This is an exceptional piece of writing. The characters are beautifully drawn and the observations particularly those of children are so sharp that you get drawn into this yarn from the very first page. McEwan has an enviable gift, too for setting time and place. The reader gets a real sense for the era and this particular social backdrop - that of the English upper class.
This aside, the cleverness of the novel lies in its structure which so effectively demonstrates that its protagonist, Briony does indeed possess the imagintive, naive and clearly unreliable mind of a young writer -even, in fact, in old age.
The sharp contrast between the past grandeur, the war years and the present day are also very well depicted through masterly use of language.
Though the reader's sympathies are never entirely with the Briony character, we are compelled nonetheless to read on. Without wanting to give away any of the storyline, I think that this is achieved in large part by McEwan's fantasic ability to build tension between the characters.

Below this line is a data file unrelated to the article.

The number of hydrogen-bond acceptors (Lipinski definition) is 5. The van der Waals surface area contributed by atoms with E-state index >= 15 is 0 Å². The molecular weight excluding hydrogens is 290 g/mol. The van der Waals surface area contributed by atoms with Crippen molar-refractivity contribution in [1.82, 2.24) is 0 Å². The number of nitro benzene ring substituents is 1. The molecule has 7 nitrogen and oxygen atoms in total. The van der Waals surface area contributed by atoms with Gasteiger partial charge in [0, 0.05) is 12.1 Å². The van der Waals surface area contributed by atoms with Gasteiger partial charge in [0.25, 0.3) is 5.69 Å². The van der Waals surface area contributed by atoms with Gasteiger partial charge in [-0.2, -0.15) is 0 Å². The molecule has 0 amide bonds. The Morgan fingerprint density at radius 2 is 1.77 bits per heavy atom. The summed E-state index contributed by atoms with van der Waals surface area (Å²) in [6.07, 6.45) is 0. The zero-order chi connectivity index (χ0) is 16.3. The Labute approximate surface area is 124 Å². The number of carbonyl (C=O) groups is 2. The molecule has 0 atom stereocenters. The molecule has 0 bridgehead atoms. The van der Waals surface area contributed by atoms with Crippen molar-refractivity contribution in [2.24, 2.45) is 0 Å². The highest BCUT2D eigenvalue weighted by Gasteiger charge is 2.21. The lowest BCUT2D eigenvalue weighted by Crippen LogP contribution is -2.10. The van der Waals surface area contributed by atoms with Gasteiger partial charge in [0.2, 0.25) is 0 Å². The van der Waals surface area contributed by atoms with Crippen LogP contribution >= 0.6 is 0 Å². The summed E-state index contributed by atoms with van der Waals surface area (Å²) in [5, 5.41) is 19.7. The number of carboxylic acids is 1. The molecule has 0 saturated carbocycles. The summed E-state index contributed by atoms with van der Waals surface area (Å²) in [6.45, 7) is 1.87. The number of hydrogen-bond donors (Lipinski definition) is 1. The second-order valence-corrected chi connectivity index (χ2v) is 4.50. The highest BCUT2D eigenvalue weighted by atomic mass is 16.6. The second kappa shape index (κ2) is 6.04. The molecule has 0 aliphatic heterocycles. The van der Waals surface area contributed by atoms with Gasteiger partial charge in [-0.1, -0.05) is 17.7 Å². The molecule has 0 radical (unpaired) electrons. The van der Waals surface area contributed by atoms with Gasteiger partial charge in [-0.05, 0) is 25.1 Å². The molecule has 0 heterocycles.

Overall, a first-rate novel from a first rate author.
Alex Pearl, author of 'Sleeping with the Blackbirds'


The Railway Man
The Railway Man
by Eric Lomax
Edition: Paperback
Price: £6.29

163 of 169 people found the following review helpful
5.0 out of 5 stars A harrowing though ultimately uplifting account., 21 April 2004
This review is from: The Railway Man (Paperback)
This account of the author's experiences as a Japanese prisoner of war is, as you'd expect, a fairly harrowing one. But what lifts this remarkable tale is the book's humanity and compassion, and the tenderness of its narrative.
Whether Eric Lomax is re-living his childhood fascination with steam locomotives and trams, or describing the horrendous, inhuman acts of torture, the prose are consistently imbued with an almost poetic and innocent sense of wonder.
The details, observations and character sketches are authentically andvividly drawn. But it is the final passages of this book which document the author's determination to come face to face with one of his torturers, that make this extaordinary book so moving, compelling and ultimately uplifting.